The fact that Watchmen was based on pastiches of Charlton characters, in addition to elements as diverse as the Outer Limits episode “The Architects of Fear”, EC horror comics from the 1950s, and Robert Mayer’s 1977 novel Superfolks being included in the mix, has been used by critics as a bludgeon against the work, as if having obvious influences makes Moore and artist Dave Gibbons’ accomplishments on the series less grand. It doesn’t.
I was able to pick up the series as it was released. I was only a teenager, so the story rocked my mind. It was a darker and more cynical take on the superhero, placing them in a “real world” setting. As young as I was, even I was able to pick up on the commentary the series was making on the state of Cold War brinkmanship, something that was coming back into vogue with Ronald Reagan as president. Later, I came to appreciate Dave Gibbons’ artwork, especially in issue #5, the symmetrical issue. I was able to enjoy the homage to EC Comics that runs through the book in everything from the “Tales of the Black Freighter” to Gibbons’ panel structure.
Moore and Gibbons’ work on the series didn’t just push boundaries; it destroyed them and constructed new boundaries to reach—for good and bad. They opened the doors for other British creators such as Neil Gaiman (who lent a hand as a fact checker on the series), Grant Morrison, Steve Dillon and many more to gain a foothold on our shores. It was fundamental in establishing an environment where DC could feel comfortable creating the Vertigo imprint to house more literate takes on their characters and concepts. But Watchmen also inspired less skilled creators, those who didn’t quite get the nuances behind Moore and Gibbons’ real world take in the book, to try to ape the duo’s success by making their books darker and grittier without much in the way of substance added in the process.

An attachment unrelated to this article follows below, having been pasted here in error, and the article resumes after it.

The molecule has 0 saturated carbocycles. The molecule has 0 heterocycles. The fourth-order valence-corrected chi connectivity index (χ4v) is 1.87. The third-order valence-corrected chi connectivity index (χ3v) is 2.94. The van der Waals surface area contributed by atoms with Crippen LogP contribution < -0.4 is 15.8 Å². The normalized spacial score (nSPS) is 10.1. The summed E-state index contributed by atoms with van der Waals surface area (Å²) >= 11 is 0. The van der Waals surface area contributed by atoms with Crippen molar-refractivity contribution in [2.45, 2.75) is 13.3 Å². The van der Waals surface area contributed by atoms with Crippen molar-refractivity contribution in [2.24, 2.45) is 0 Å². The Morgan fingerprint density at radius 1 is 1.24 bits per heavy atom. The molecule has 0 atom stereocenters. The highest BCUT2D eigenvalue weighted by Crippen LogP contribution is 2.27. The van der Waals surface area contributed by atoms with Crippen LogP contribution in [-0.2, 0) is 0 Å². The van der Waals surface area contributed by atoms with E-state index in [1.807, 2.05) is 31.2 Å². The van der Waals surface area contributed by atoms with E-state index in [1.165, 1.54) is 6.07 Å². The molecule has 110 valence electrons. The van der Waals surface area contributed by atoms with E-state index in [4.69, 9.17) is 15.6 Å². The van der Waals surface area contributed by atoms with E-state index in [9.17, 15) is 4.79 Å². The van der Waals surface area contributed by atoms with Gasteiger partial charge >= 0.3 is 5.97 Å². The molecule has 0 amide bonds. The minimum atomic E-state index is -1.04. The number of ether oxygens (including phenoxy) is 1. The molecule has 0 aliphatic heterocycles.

Watchmen is Alan Moore and Dave Gibbons’ lasting legacy in comics, but a bittersweet one at that. When they made the agreement to do the series with DC Comics, they were promised that they would get ownership of the property once it went out of print. This seemed like a sweetheart of a deal because at the time, there wasn’t much of a secondary market after miniseries were completed so Moore and Gibbons thought it only natural that their series would end with its last issue and then the rights to the concept would be theirs. But by the time Watchmen completed, DC was well on its way to establishing its trade paperback program, where it would collect pivotal series like Frank Miller’s Batman; The Dark Knight Returns and even Alan Moore’s run on Swamp Thing into thick, cardboard covered books. Watchmen was collected into a trade paperback two months after the series ended, and was regularly reprinted ever since, meaning the story never went out of print (and would likely never do so) and Moore and Gibbons would never get the rights promised to them (and likely never would).
Moore would claim that DC pulled a fast one on him and Gibbons, with what I saw as an implication that DC kept the trade paperback in print just to keep him from getting his hands on the rights. But Alan Moore has only himself to blame. Watchmen is kept in print for the same reason the works of Shakespeare are kept in print or the works of Hemingway are kept in print. It is kept in print because it is a timeless classic that there will always be a new audience hungry for.
Watchmen revolutionized comic books from its very first issue and captured Hollywood’s attention almost immediately. Producer Lawrence Gordon bought the film rights to the property in 1986 from DC Comics, quite a ways before the miniseries even finished. As you know, the film didn’t actually make it to the big screen until 2009, and its arduous trek to the big screen is a story in and of itself, one that we’ll get to in our next installment.